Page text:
Authors: Patricia Highsmith

  • Last updated on December 10, 2021

American novelist and short-story writer

Biography

The author of numerous novels and short stories, Patricia Highsmith examines moral values from unexpected perspectives, challenging conventional ethics and exploring questions of guilt and culpability, aggression, self-doubt, and alienation. The clinically detached voices and amoral points of view of her narrators are compelling, disturbing, even chilling.{$I[AN]9810001777}{$I[A]Highsmith, Patricia}{$S[A]Morgan, Claire;Highsmith, Patricia}{$I[geo]WOMEN;Highsmith, Patricia}{$I[geo]UNITED STATES;Highsmith, Patricia}{$I[tim]1921;Highsmith, Patricia}

Patricia Highsmith.

(© Hope Curtis)

Highsmith’s childhood was an unhappy one, and she felt distanced from both parents, Mary Coates and Jay Bernard Plangman. Her mother drank turpentine to try to miscarry Patricia, and shortly after Highsmith’s birth, her parents divorced. Highsmith was raised by her grandparents. Her grandmother taught her to read when she was two years old; in Highsmith’s own words, she could “read like a streak.” At age six, she joined her mother and stepfather, both commercial artists, in Greenwich Village, New York City, and took Stanley Highsmith’s last name. Highsmith detested her parents; years later, though she paid for her mother’s nursing home, she refused to visit her. She did not meet her real father until she was twelve. One of her doomed heroines describes her family as Highsmith would her own: “blind” and “uncaring.” Precocious and driven to reach outside this disturbing family setting, she had read the Sherlock Holmes stories by nine and Herman Melville’s Moby Dick (1851) twice by fourteen; she read the dictionary and, at fifteen, started keeping “cahiers”–records of dreams, satiric observations, and germs of ideas.

At Julia Richman High School in Manhattan, Highsmith edited the school newspaper and contributed short stories. Later, while an undergraduate at Barnard College, New York, she wrote comic strips (Superman and space stories). She graduated with a B.A. degree in 1942. She published her first short story, “The Heroine,” in Harper’s Bazaar in 1945. The terse style and the depiction of irrational compulsions beneath the surface calm of her early stories established the distinctive voice that Highsmith used throughout her life.

In the late 1940’s, like her female protagonist in Edith’s Diary, Highsmith became a political activist and won the attention of Truman Capote, who helped her enter the Yaddo artists’ colony in upstate New York. There she began her first novel, Strangers on a Train, a perceptive psychological thriller, which has become a suspense classic; it became popular after being adapted into the Alfred Hitchcock film of the same title. Tasting success, Highsmith determined to reject hack work and to devote herself to her craft, though at times financial necessity made doing so difficult. She traveled to Europe for the first time in 1949 in celebration of her success. The Price of Salt, a lesbian love story tracing a passionate relationship between a young salesclerk and a married customer, was published under the pseudonym Claire Morgan in 1952. Other novels dealt with the concept of the Doppelgänger and the interplay of hunter and hunted.

Highsmith’s highly popular, prize-winning Ripley series features the charming, amoral, psychopath Tom Ripley, a criminal on the run without a shred of guilt, yet a protagonist for whom readers inevitably cheer. A French film based on The Talented Mr. Ripley, entitled Plein Soleil and starring Alain Delon, proved successful, as did a later American version starring Matt Damon. Highsmith believed, however, that the literary quality of her books, which were respected in Europe for their psychological insights, moral ambiguity, and irony, was too often ignored in America, her books being dismissed as simple crime stories. Despite wide sales, they did not receive critical respect or analytical treatment. Highsmith’s engaging stories study the criminal mind–particularly the minds of murderers–and they focus on human psychology, especially that of men in pairs, rather than on detection or suspense; they make the depraved or psychopathic intriguing and comprehensible. Renowned novelist Graham Greene praised her craft as admirable. Her prose is spare and incisive, her portraits of human folly haunting. In an interview with Village Voice reporter Joan Dupont, Highsmith asserted her belief that a writer should talk about “adult human emotions” and the “nitty-gritty,” which she defined as “anger and a sense of injustice.”

European enthusiasm for her writing made Highsmith settle in England in 1963. A visit to Tunisia provided details for the setting of one of her finest novels, The Tremor of Forgery. It inspired Greene to call Highsmith the “poet of apprehension rather than fear.” Her short stories transform the normal into the abnormal, provide fresh horrors and dark potentialities, and trace controversial modern issues to horrifying conclusions. In 1974, Highsmith moved to a farmhouse near Fontainebleau, France, where, by Dupont’s account, she continued smoking, drinking, swearing, and writing from a male perspective. Eventually, investigations by French tax inspectors led to her final move–to Switzerland. In her later years, she was an enthusiastic gardener; she painted, sculpted, and did carpentry, accompanied by her cats, but she continued to write eight pages daily, happier with fine craftsmanship rather than quantity.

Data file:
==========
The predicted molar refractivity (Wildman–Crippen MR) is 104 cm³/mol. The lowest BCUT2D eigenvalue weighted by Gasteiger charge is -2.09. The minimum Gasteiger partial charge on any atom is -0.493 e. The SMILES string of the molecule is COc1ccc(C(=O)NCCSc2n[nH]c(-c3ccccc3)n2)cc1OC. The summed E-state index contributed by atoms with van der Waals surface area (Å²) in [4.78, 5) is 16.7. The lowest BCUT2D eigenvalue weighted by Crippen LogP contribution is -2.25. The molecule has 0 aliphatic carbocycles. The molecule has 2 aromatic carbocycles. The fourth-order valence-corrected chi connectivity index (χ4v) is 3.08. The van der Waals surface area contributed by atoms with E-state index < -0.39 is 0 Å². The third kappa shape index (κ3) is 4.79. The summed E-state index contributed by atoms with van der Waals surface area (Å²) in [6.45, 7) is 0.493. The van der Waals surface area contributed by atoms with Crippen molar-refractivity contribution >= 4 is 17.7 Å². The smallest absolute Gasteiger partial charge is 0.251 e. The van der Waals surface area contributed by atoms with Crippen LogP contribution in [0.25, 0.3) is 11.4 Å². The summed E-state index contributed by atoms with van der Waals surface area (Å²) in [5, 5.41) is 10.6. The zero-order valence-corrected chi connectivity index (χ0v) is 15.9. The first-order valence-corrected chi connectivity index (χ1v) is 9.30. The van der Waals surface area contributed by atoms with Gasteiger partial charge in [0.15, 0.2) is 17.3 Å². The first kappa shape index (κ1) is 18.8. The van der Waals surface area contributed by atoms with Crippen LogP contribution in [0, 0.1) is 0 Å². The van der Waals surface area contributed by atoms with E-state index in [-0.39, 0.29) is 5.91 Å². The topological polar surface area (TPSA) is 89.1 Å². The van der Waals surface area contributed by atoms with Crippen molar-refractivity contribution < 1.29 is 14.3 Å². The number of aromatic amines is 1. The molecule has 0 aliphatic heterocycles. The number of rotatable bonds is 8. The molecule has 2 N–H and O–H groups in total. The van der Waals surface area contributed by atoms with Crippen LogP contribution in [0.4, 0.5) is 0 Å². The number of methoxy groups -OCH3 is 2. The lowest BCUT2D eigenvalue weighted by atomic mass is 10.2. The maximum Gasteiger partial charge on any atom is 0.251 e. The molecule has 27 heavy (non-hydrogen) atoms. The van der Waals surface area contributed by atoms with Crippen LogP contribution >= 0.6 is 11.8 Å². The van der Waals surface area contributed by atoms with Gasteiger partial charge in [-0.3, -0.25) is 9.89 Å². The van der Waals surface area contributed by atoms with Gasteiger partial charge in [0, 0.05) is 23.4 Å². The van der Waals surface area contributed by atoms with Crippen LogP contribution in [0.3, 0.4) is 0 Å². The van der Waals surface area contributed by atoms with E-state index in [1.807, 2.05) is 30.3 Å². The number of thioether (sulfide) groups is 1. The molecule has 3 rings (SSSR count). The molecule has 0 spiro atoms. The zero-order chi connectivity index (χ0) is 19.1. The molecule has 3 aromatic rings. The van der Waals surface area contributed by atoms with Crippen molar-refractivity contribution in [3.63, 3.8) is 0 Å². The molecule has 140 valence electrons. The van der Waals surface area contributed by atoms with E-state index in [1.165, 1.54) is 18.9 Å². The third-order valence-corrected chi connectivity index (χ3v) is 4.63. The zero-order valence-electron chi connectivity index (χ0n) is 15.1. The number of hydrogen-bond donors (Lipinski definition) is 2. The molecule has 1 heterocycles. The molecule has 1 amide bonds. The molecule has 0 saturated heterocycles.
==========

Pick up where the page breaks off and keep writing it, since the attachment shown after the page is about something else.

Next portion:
Although engaged to be married at one time, Highsmith preferred solitude and kept her life and loves private. Suffering for ten years from lung cancer and a wasting blood disease, she spent her final years a recluse in a house she designed in the Maggia valley of Switzerland. Her posthumous novel Small g: A Summer Idyll, set in Zurich, is about a youthful love triangle in which the boy loses: Girl gets girl. At her death in 1995, Highsmith left a fortune of six million dollars, an indication of the popularity of her works in spite of their challenge to moral complacency and the demanding participation in unconventional mindsets and perspectives.

BibliographyBloom, Harold, ed. “Patricia Highsmith.” In Lesbian and Bisexual Fiction Writers. Philadelphia: Chelsea House, 1997. Highsmith is discussed by several scholars of gay and lesbian studies, who contextualize her work in terms of that discipline. Bibliographic references.Brophy, Brigid. “Highsmith.” In Don’t Never Forget: Collected Views and Reviews. New York: Henry Holt, 1966. Brophy compares Highsmith’s artistic achievements to those of Georges Simenon to argue that Highsmith’s crime novels, with their moral ambiguity, “transcend the limits of the genre while staying strictly inside its rules.” She claims that “what Sophocles did for the tragedy of fate Miss Highsmith does for the melodrama of coincidence.”Chin, Paula. “Through a Mind, Darkly.” People Weekly 39 (January 11, 1993): 93-94. A biographical sketch of Highsmith’s eccentric, reclusive, and forbiddingly private life. Discusses her popularity in Europe and her cult status in America; lists her many honors.Coburn, Marcia Froelke. “And the Enemy Is Us: Patricia Highsmith.” Film Comment 20 (September/October, 1984): 44-45. Argues that Highsmith is something of an anomaly among writers of hard-boiled mystery, since she concentrates on the criminals’ point of view and often allows them to avoid being caught. Notes Highsmith’s focus on the inescapable effects of thought in which consideration of sin is as bad as sinning and often leads inextricably to a forbidden act.Cochran, David. “’Some Torture That Perversely Eased’: Patricia Highsmith and the Schizophrenia of American Life.” In America Noir. Washington, D.C.: Smithsonian Institution, 2000. A work of cultural criticism focused on the repressed tensions of American culture that produce symptomatic structures in Highsmith’s fiction.Dubose, Martha Hailey, with Margaret Caldwell Thomas. Women of Mystery: The Lives and Works of Notable Women Crime Novelists. New York: St. Martin’s Minotaur, 2000. Highsmith’s works and life experiences are compared to those of Margery Allingham and Dorothy L. Sayers, among others. Bibliographic references and index.Dupont, Joan. “Criminal Pursuits.” The New York Times Magazine, June 12, 1988, p. 60. Notes that although Highsmith is a celebrity in the rest of the world, she is relatively unknown in her native United States; suggests that because Highsmith has lived abroad and has never been in the United States to promote her books, she has never developed a strong link with publishers or readers. Others believe it is because her books are not clearly classifiable as thrillers, mysteries, or literature.Harrison, Russell. Patricia Highsmith. New York: Twayne, 1997. This first book-length study of Highsmith in English explores the aesthetic, philosophical, and sociopolitical dimensions of her writing. Study of her short fiction is limited to discussion of Slowly Slowly in the Wind and The Black House, which represent, in Harrison’s opinion, the strongest collections.Highsmith, Patricia. Interview by Craig Little. Publishers Weekly 239 (November 2, 1992): 46-47. A brief biographical and critical discussion of Highsmith, commenting on the Hitchcock film version of her first novel, Strangers on a Train, and her popularity in Europe over the last forty years.Highsmith, Patricia. “Not Thinking with the Dishes.” Writer’s Digest 62 (October, 1983): 26. Highsmith says she follows no set rules for story writing; she begins with a theme, an unusual circumstance or a situation of surprise or coincidence, and creates the narrative around it. Her focus is on subjective attitudes, what is happening in the minds of her protagonists. Her settings are always ones she knows personally.Hilfer, Anthony Channell. “Not Really Such a Monster: Highsmith’s Ripley as Thriller Protagonist and Protean Man.” Midwest Quarterly: A Journal of Contemporary Thought 25 (Summer, 1984): 361-374. Hilfer studies Highsmith’s Ripley as a “subversive variation” of a suspense thriller protagonist, one through which Highsmith flouts moral and literary expectations. He argues that Ripley’s lack of a determinate identity makes his role-playing credible.Lindsay, Elizabeth Blakesley, ed. “Patricia Highsmith.” In Great Women Mystery Writers. 2d ed. Westport, Conn.: Greenwood Press, 2007. Essay containing biographical detail as well as analysis of her works.Meaker, Marijane. Highsmith: A Romance of the 1950’s, a Memoir. San Francisco: Cleis Press, 2003. A portrait of Highsmith written by a woman who had a relationship with her.Schenkar, Joan. The Talented Miss Highsmith: The Secret Life and Serious Art of Patricia Highsmith. New York: St. Martin’s Press, 2009. A definitive Highsmith biography, over 700 pages.Summers, Claude J., ed. Gay and Lesbian Literary Heritage. New York: H. Holt, 1995. Includes an excellent essay by Gina Macdonald on Highsmith’s life work to the time of her death in 1995.Sutcliffe, Thomas. “Graphs of Innocence and Guilt.” The Times Literary Supplement, no. 4696 (October 2, 1981): 1118. Sutcliffe argues that the uneasy, disquieting force of Highsmith’s works comes from her depiction of reason persisting in inappropriate conditions. Her focus on “what it is like to remain sane” while committing horrendous deeds blurs complacent distinctions. At their best, her short stories are brilliant studies of “fear and loathing, moral absolution and culpability”–“the fragility of … untested moral structures.”Symons, Julian. Mortal Consequences: A History from the Detective Story to the Crime Novel. New York: Harper and Row, 1972. Symons calls Highsmith “the most important crime novelist at present,” more appreciated in Europe than in the United States, but a fine writer, whose tricky plot devices are merely starting points “for profound and subtle character studies,” particularly of likable figures attracted by crime and violence. It is her imaginative power that gives her criminal heroes a “terrifying reality” amid carefully chosen settings. She is at her best describing subtle, deadly games of pursuit.Tolkin, Michael. “In Memory of Patricia Highsmith.” Los Angeles Times Book Review, February l2, 1995, p. 8. A tribute to Highsmith as “our best expatriate writer since Henry James,” and an excellent analysis of why her heroes, especially Ripley, are not appreciated in America.Wilson, Andrew. Beautiful Shadow: A Life of Patricia Highsmith. New York: Bloomsbury, 2004. This biography of Highsmith examines the author’s troubled life and devotion to her work. A rare source of biographical information.